Saturday, June 21, 2014

Day 12: High Camp to Stream Near Lake Ann Pass

We woke to a miracle: dry shoes!  Atlas reached our camp just as we were packing up our tent, and the three of us hiked on together. We crunched over an icy snowfield on our climb up the ridge, hiking around a steep, corniced snowfield on top. 

The trail soon dipped back into the trees, passing through a beautiful aspen forest next to a creek hosting multiple beaver dams. Sheltered from the wind, swarms of mosquitoes converged in an angry flash mob whenever we stopped. 

Spring runoff poured down the rocky trail, forming a seasonal creek and leaving many sections of trail a muddy mess. The drying mud was perfect for preserving tracks. We spotted the tracks of Viking, a CDT hiker about a half day ahead of us, and numerous animals, including a bear. 

We crossed multiple larger creeks. Atlas generally plunged in and crossed quickly, while Sierra and I usually looked for alternatives to preserve our dryish shoes.  We used our poles to vault one creek, precariously balanced on thin, wet, slippery logs, and hopped across others on wet rocks. Sierra even waded one creek barefoot, carrying her dry shoes.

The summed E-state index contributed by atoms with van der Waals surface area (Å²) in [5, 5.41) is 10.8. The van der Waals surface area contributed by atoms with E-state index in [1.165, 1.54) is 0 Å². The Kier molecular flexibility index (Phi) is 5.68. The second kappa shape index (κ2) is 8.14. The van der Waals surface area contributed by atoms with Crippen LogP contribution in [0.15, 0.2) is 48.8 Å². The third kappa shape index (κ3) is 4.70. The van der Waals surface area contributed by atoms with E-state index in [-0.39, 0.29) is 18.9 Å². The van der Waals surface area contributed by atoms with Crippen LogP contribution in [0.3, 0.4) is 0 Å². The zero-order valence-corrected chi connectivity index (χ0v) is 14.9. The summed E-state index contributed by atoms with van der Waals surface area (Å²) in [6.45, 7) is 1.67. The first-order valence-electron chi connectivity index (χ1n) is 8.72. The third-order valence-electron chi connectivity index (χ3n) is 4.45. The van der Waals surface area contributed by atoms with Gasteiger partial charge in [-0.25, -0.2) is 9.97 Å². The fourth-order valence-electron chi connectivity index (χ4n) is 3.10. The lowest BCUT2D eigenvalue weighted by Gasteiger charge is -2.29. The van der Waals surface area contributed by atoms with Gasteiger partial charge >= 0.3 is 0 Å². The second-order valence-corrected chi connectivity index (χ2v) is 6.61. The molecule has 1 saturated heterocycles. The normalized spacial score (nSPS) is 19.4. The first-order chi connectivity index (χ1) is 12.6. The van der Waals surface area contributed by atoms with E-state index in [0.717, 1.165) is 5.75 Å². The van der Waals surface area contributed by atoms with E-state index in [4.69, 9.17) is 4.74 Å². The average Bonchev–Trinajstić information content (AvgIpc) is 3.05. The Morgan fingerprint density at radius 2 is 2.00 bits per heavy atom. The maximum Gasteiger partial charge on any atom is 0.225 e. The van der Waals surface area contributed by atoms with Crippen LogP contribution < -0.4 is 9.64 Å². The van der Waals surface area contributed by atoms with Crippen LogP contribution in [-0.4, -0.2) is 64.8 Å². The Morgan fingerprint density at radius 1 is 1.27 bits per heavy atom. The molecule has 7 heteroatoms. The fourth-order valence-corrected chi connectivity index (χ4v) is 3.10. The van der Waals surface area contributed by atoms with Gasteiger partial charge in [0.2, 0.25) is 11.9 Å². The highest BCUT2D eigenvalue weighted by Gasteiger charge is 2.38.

Nearing Texas Creek, we met two trail workers removing Colorado Trail and CDT emblems from signs. They will be removing the sign indicating that the new trail is unfinished tomorrow, opening it to hikers. We just missed it by two days!  Hiking next to Texas Creek in a cloud of dust and ATV exhaust, we agreed that relocating the trail from a popular, narrow ATV route to single track would be a positive move. 

Climbing from Texas Creek, we passed through beautiful aspen forest and into pine forest and alpine meadows. Two red columbine flowers brightened our trail, the first of the season. We stopped next to a small creek, ready to tackle Lake Ann Pass in the morning. 


  1. Too bad about the timing, would have been the first to officially step foot on the new trail section.

    1. supposed to say, would have been fun to have been the first